PLEASE NOTE: This is a summary, analysis and review of the book and not the original book. Joshua Hammer's harrowing tale, "The Bad-Ass Librarians of Timbuktu" tells the story of the secret mission to smuggle almost 400,000 manuscripts from Timbuktu in a fascinating and in-depth look at a piece of history many are unfamiliar with. This SUMOREADS Summary & Analysis offers supplementary material to "The Bad-Ass Librarians of Timbuktu" to help you distill the key takeaways, review the book's content, and further understand the writing style and overall themes from an editorial perspective. Whether you'd like to deepen your understanding, refresh your memory, or simply decide whether or not this book is for you, SUMOREADS Summary & Analysis is here to help. Absorb everything you need to know in under 20 minutes! What does this SUMOREADS Summary & Analysis Include? An Executive Summary of the original book Editorial Review Key Takeaways and analysis from each chapter Chapter-by-chapter summaries A short bio of the the author Original Book Summary Overview Joshua Hammer's, "The Bad-Ass Librarians of Timbuktu: And Their Race to Save the World's Most Precious Manuscripts" tells the true-life story of Abdel Kader Haidara's secret mission to smuggle 377,000 centuries-old manuscripts out of Timbuktu during the 2012 jihadi occupation of northern Mali. Hammer's book is packed with thrill-a-minute adventures well-told by one of today's most prominent journalists. This action-packed narrative is a great read not only for history buffs and bibliophiles, but for anyone who wants to understand more about the rise of radical Islam and the way events have unfolded leading up to the modern-day Middle East. BEFORE YOU BUY: The purpose of this SUMOREADS Summary & Analysis is to help you decide if it's worth the time, money and effort reading the original book (if you haven't already). SUMOREADS has pulled out the essence-but only to help you ascertain the value of the book for yourself. This analysis is meant as a supplement to, and not a replacement for, "The Bad-Ass Librarians of Timbuktu."

The Bad Ass Librarians of Timbuktu

The Bad Ass Librarians of Timbuktu
Author: Joshua Hammer
Pages: 278
ISBN: 9781476777412
Available:
Release: 2016
Editor: Simon and Schuster
Language: en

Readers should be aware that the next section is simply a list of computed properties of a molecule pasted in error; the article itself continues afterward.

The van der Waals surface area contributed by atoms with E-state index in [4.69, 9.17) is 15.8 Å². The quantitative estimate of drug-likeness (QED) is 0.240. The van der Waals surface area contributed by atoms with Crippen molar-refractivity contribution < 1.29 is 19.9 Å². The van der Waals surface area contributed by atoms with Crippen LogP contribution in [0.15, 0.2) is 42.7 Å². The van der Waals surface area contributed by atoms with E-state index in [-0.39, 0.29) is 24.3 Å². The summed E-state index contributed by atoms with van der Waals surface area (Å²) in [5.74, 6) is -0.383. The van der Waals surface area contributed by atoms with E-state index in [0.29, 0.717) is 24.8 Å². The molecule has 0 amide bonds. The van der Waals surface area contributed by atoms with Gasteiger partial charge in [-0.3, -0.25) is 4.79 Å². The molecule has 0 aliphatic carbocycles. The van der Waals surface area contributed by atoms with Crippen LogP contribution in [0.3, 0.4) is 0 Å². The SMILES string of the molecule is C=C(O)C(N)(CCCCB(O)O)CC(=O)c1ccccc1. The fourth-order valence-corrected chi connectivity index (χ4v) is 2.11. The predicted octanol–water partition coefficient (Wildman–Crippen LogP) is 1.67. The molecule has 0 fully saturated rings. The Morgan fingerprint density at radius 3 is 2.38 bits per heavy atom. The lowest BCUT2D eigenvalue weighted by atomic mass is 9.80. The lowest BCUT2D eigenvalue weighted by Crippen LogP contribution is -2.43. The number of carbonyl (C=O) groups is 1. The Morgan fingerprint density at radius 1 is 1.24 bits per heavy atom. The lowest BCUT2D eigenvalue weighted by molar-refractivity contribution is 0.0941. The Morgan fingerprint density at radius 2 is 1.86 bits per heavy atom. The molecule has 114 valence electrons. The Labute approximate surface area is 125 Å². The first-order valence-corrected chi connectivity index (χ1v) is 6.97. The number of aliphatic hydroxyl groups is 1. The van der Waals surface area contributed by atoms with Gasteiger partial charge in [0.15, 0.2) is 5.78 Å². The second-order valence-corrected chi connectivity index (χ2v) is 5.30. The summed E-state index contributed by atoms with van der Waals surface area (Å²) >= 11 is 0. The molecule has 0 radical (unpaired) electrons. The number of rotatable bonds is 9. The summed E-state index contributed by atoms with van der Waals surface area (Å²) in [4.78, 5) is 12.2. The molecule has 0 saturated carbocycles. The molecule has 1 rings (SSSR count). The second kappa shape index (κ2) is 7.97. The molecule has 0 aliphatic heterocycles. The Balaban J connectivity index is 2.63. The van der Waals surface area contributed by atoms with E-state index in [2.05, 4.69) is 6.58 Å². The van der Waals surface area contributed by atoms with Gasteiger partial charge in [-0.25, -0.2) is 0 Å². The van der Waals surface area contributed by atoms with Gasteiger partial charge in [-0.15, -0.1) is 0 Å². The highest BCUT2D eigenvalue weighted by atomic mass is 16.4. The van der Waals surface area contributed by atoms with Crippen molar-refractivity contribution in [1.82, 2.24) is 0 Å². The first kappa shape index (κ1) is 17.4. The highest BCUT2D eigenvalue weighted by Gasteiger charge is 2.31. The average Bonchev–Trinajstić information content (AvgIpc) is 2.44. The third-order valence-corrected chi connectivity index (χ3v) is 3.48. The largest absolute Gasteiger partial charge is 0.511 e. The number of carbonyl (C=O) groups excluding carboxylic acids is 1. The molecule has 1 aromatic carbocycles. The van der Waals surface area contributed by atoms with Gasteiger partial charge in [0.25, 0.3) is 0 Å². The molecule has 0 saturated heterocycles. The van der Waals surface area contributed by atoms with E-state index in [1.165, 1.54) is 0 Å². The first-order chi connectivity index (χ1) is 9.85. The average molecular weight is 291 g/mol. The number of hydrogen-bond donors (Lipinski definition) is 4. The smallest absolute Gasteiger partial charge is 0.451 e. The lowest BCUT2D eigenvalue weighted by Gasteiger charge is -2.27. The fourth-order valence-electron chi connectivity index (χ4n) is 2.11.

Resume:

In the 1980s, a young adventurer and collector for a government library, Abdel Kader Haidara, journeyed across the Sahara Desert and along the Niger River, tracking down and salvaging tens of thousands of ancient Islamic and secular manuscripts that were crumbling in the trunks of desert shepherds. His goal: to preserve this crucial part of the world's patrimony in a gorgeous library. But then Al Qaeda showed up at the door. Joshua Hammer writes about how Haidara, a mild-mannered archivist from the legendary city of Timbuktu, became one of the world's greatest smugglers by saving the texts from sure destruction. With bravery and patience, Haidara organized a dangerous operation to sneak all 350,000 volumes out of the city to the safety of southern Mali. His heroic heist is a reminder that ordinary citizens often do the most to protect the beauty of their culture. His story is one of a man who, through extreme circumstances, discovered his higher calling and was changed forever by it.

The Falcon Thief

The Falcon Thief
Author: Joshua Hammer
Pages: 336
ISBN: 9781501191909
Available:
Release: 2021-02-16
Editor: Simon & Schuster
Language: en

Resume:

A “well-written, engaging detective story” (Kirkus Reviews, starred review) about a rogue who trades in rare birds and their eggs—and the wildlife detective determined to stop him. On May 3, 2010, an Irish national named Jeffrey Lendrum was apprehended at Britain’s Birmingham International Airport with a suspicious parcel strapped to his stomach. Inside were fourteen rare peregrine falcon eggs snatched from a remote cliffside in Wales. So begins a “vivid tale of obsession and international derring-do” (Publishers Weekly), following the parallel lives of a globe-trotting smuggler who spent two decades capturing endangered raptors worth millions of dollars as race champions—and Detective Andy McWilliam of the United Kingdom’s National Wildlife Crime Unit, who’s hell bent on protecting the world’s birds of prey. “Masterfully constructed” (The New York Times) and “entertaining and illuminating” (The Washington Post), The Falcon Thief will whisk you away from the volcanoes of Patagonia to Zimbabwe’s Matobo National Park, and from the frigid tundra near the Arctic Circle to luxurious aviaries in the deserts of Dubai, all in pursuit of a man who is reckless, arrogant, and gripped by a destructive compulsion to make the most beautiful creatures in nature his own. It’s a story that’s part true-crime narrative, part epic adventure—and wholly unputdownable until the very last page.